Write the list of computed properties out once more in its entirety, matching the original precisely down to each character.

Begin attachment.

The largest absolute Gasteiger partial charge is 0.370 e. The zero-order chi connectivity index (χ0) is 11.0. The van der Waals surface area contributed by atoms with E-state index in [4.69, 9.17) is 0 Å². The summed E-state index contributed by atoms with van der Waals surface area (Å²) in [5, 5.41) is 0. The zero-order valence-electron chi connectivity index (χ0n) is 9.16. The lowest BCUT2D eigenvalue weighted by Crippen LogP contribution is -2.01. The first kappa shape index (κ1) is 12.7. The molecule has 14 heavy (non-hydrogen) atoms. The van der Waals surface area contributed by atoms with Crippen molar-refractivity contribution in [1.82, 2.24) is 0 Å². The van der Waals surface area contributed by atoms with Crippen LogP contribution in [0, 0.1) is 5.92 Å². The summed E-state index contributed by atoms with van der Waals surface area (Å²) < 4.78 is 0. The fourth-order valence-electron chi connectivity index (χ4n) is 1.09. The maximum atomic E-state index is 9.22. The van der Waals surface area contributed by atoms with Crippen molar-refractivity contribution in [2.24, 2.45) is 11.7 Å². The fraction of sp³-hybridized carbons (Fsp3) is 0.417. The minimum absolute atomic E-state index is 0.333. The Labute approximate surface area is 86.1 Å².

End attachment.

The largest absolute Gasteiger partial charge is 0.370 e. The zero-order chi connectivity index (χ0) is 11.0. The van der Waals surface area contributed by atoms with E-state index in [4.69, 9.17) is 0 Å². The summed E-state index contributed by atoms with van der Waals surface area (Å²) in [5, 5.41) is 0. The zero-order valence-electron chi connectivity index (χ0n) is 9.16. The lowest BCUT2D eigenvalue weighted by Crippen LogP contribution is -2.01. The first kappa shape index (κ1) is 12.7. The molecule has 14 heavy (non-hydrogen) atoms. The van der Waals surface area contributed by atoms with Crippen molar-refractivity contribution in [1.82, 2.24) is 0 Å². The van der Waals surface area contributed by atoms with Crippen LogP contribution in [0, 0.1) is 5.92 Å². The summed E-state index contributed by atoms with van der Waals surface area (Å²) < 4.78 is 0. The fourth-order valence-electron chi connectivity index (χ4n) is 1.09. The maximum atomic E-state index is 9.22. The van der Waals surface area contributed by atoms with Crippen molar-refractivity contribution in [2.24, 2.45) is 11.7 Å². The fraction of sp³-hybridized carbons (Fsp3) is 0.417. The minimum absolute atomic E-state index is 0.333. The Labute approximate surface area is 86.1 Å².